This is what you shall do: Love the earth and sun and the animals, despise riches, give alms to every one that asks, stand up for the stupid and crazy, devote your income and labor to others, hate tyrants, argue not concerning God, have patience and indulgence toward the people, take off your hat to nothing known or unknown or to any man or number of men, go freely with powerful uneducated persons and with the young and with the mothers of families, read these leaves in the open air every season of every year of your life, re-examine all you have been told at school or church or in any book, dismiss whatever insults your own soul, and your very flesh shall be a great poem and have the richest fluency not only in its words but in the silent lines of its lips and face and between the lashes of your eyes and in every motion and joint of your body…—Walt Whitman
—found in the Preface to Leaves of Grass (1855 edition)
cathexis · /kuh-THEK-sis/ · /kəˈθɛksɪs/. noun. The concentration or charge of energy invested into an idea, person or object. From Greek kathexis (retention, holding), from katechein (to hold fast, occupy), from echein (to have, to hold), from PIE root segh- (to hold). First recorded by Sigmund Freud. See also: hypercathexis, an excessive concentration of mental energy.[Read more…]
- For the LOLs → BIRD NESTING STYLES: A CRITICAL REVIEW ※ A new MasterClass: Your Dad Teaches Loading the Dishwasher ※ ► Classic Warner Bros. Bloopers
- This Word Does Not Exist uses text generation algorithms to “make up words, definitions and examples from scratch.” (Thanks Reader S.)
- The Kentucky Miner Who Scammed Americans by Claiming He Was Hitler and Plotting a ‘Revolt’ With ‘Spaceships’
- Hong Kong Shop Offers ‘Tear Gas’ Flavored Ice Cream in Support of Pro-Democracy Movement
- The Hellbox was where metal sorts (pieces of type) were tossed after printing. Sorting the used type out was a job for apprentices known as printer’s devils, a position once held by Walt Whitman, Ambrose Bierce, Ben Franklin, Thomas Jefferson and Mark Twain. ¶ In 1990, renowned print and typography firm Linotype merged with another company, becoming Linotype-Hell, and later made a Photoshop like product with the wonderful name Linotype-Hell DaVinci. ※ See (but please don’t use) the typographically horrifying Hellvetica font. ※ Watch ► a clip from the “Printer’s Devil” episode of The Twilight Zone. (Thanks for the spark, Reader B.)
- Awwww, Penguins Get Private Tour of Nelson-Atkins Museum of Art in Kansas City. ※ Meanwhile, somewhere in California, there arose a pop-up Emergency Art Museum.
- ‘Iso’, ‘boomer remover’ and ‘quarantini’: how coronavirus is changing our language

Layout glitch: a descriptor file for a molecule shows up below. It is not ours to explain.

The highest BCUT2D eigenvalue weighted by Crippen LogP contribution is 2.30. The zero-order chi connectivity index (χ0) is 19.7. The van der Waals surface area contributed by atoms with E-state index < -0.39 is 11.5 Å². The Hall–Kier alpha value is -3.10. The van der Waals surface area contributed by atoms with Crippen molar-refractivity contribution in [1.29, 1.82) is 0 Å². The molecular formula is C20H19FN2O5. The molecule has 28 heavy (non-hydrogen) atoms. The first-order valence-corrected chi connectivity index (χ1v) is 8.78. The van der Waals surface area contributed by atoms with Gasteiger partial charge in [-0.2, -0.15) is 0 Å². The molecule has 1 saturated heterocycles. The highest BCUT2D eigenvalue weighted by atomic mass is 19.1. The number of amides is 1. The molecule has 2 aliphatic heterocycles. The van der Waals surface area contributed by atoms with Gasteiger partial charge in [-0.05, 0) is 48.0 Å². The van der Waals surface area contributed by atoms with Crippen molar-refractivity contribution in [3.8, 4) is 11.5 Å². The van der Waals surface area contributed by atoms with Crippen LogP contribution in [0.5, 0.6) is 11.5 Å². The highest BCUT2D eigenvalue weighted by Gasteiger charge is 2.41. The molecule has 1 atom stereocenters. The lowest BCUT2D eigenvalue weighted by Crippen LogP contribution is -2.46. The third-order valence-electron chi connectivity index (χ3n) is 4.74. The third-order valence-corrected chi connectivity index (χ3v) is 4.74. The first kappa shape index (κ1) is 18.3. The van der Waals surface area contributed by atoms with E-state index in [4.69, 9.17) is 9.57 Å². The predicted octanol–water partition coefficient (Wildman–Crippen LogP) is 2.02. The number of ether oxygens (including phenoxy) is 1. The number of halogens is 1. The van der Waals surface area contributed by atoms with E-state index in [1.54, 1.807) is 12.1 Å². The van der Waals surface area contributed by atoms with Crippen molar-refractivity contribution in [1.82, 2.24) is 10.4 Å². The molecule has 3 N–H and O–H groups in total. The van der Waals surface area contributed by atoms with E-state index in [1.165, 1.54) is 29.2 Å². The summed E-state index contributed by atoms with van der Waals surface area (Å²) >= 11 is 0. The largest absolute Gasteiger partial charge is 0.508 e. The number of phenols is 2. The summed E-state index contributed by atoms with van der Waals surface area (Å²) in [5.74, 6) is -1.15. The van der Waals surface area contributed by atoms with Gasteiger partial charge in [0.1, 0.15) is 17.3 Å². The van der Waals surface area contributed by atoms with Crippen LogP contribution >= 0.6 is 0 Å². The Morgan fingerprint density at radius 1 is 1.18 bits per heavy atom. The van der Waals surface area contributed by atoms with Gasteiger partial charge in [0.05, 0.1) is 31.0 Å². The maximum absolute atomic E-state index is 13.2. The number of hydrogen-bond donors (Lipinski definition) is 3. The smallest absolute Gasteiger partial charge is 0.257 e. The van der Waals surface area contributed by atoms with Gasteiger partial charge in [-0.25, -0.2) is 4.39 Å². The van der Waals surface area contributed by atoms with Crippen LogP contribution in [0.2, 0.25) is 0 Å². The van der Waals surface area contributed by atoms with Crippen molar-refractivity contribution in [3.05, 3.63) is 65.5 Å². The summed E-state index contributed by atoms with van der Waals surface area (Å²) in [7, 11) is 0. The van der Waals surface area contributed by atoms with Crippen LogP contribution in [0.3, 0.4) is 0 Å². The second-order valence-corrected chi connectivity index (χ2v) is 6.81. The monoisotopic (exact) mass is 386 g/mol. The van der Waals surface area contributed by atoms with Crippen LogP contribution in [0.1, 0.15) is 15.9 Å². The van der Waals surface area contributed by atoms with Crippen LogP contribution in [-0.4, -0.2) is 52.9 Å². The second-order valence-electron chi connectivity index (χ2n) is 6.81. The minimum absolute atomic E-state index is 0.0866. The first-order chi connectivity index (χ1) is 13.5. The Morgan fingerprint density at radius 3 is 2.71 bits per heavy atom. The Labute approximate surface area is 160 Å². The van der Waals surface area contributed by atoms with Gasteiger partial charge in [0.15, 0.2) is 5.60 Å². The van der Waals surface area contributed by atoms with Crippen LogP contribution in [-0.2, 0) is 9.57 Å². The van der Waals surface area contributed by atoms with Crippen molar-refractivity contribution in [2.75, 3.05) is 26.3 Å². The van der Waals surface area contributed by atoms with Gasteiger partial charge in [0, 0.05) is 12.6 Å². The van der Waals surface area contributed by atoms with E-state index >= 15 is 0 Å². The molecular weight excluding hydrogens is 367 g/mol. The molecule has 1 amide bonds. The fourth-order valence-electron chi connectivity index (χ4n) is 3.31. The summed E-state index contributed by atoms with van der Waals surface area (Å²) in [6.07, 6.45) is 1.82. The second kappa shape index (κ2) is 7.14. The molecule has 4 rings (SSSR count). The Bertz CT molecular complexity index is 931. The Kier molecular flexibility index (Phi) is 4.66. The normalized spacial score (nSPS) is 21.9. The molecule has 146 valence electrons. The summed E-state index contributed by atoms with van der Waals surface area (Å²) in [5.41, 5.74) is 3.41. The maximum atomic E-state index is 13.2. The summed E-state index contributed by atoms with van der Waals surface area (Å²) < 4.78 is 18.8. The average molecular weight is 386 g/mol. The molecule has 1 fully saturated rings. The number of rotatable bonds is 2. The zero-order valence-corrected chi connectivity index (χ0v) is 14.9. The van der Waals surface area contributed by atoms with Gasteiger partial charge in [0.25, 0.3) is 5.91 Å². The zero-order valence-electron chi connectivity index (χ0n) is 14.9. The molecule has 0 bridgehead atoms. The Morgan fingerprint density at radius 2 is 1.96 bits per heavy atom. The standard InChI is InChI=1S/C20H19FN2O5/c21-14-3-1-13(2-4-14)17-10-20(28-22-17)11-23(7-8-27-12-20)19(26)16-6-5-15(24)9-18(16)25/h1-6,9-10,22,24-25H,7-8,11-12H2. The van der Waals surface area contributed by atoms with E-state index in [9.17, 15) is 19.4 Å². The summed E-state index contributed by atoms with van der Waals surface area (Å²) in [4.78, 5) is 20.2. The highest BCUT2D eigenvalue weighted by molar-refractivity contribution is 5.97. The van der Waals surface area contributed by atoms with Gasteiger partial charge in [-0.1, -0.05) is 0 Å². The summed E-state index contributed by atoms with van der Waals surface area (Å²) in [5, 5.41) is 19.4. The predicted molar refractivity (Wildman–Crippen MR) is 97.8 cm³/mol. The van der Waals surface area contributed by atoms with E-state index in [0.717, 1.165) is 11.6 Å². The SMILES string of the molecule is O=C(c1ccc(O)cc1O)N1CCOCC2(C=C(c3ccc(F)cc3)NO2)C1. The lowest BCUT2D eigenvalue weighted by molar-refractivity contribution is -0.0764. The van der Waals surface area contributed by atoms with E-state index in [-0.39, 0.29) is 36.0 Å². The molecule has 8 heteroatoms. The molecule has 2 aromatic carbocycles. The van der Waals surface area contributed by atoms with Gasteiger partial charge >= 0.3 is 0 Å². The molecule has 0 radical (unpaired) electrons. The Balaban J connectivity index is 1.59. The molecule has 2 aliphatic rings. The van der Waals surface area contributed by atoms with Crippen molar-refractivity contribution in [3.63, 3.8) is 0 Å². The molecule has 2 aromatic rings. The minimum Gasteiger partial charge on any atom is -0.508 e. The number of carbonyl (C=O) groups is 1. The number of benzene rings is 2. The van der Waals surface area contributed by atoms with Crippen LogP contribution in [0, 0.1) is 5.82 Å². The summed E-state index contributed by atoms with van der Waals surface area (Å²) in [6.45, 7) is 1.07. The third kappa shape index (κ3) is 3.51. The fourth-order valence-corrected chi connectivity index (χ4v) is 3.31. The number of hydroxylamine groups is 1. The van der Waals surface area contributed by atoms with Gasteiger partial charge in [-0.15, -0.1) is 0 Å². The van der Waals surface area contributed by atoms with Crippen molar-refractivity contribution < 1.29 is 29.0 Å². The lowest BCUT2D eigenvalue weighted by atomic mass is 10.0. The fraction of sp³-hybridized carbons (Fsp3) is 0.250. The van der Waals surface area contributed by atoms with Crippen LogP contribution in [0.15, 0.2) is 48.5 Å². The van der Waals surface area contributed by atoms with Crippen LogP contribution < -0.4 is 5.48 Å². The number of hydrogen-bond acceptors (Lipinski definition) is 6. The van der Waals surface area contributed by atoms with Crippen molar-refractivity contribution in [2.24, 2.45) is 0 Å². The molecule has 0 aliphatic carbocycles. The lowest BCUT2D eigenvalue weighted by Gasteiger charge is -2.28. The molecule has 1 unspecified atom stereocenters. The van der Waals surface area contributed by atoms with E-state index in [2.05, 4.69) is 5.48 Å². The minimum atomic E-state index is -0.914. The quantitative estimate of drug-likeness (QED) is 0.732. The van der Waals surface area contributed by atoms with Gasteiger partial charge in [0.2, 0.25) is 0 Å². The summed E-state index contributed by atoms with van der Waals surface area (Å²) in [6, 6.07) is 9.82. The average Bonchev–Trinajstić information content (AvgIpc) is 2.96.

- The Shakespeare and Company Project lets you browse the records (what they borrowed, where they lived, and sometimes scans of the original cards) of the many famous (and not so famous) authors and philosophers who used the renowned bookstore‘s lending library from 1919-1962. As the center of bohemian literary culture, this means notables including James Joyce, Ernest Hemingway, Gertrude Stein…but literally thousands of more lesser-known (and forgotten) names.
- Eye candy → Parker Thornton’s Photography ※ Polly Verity’s sensual faces curved and folded from a single sheet of paper ※ Andoni Bastarikka’s sand sculptures that near the uncanny valley ※ a parliament of shells
- Today in 1819, poet, essayist and journalist Walt Whitman is born in Huntington, New York. ¶ Whitman’s wild free verse was the first to clearly establish an American poetry, breaking from its English roots. Deeply influenced by the strange, contradictory world of sexuality in the Victorian influenced world of antebellum America—and some brutal experiences as a hospital volunteer during the Civil War—Whitman’s poetry was expansive, populist, sensual, and simultaneously glorified individualism and the people. It’s no surprise that Whitman’s influence can be seen on all kinds of writers, including William Carlos Williams, Langston Hughes, John Berryman, and the entire Beat movement. It’s not a stretch to argue that without Whitman to play against, we wouldn’t have poets like Wallace Stevens or T. S. Eliot. ¶ Everything you could want to know about Walt Whitman can be found in The Walt Whitman Archive ※ Read (and listen to) Leaves of Grass. ※ ► Watch Brooklynites reading “Crossing Brooklyn Ferry” ※ The Whitman, Alabama project has people from across that state telling stories of their lives…and reading Whitman. ※ Whitman wrote two famous poems when President Lincoln died: hear ► James Earl Jones reads “When Lilacs Last in the Door-yard Bloom’d”; read “O Captain! My Captain!. ※ Or, wait, Should Walt Whitman Be #Cancelled?
Your two minutes and forty seconds of zen.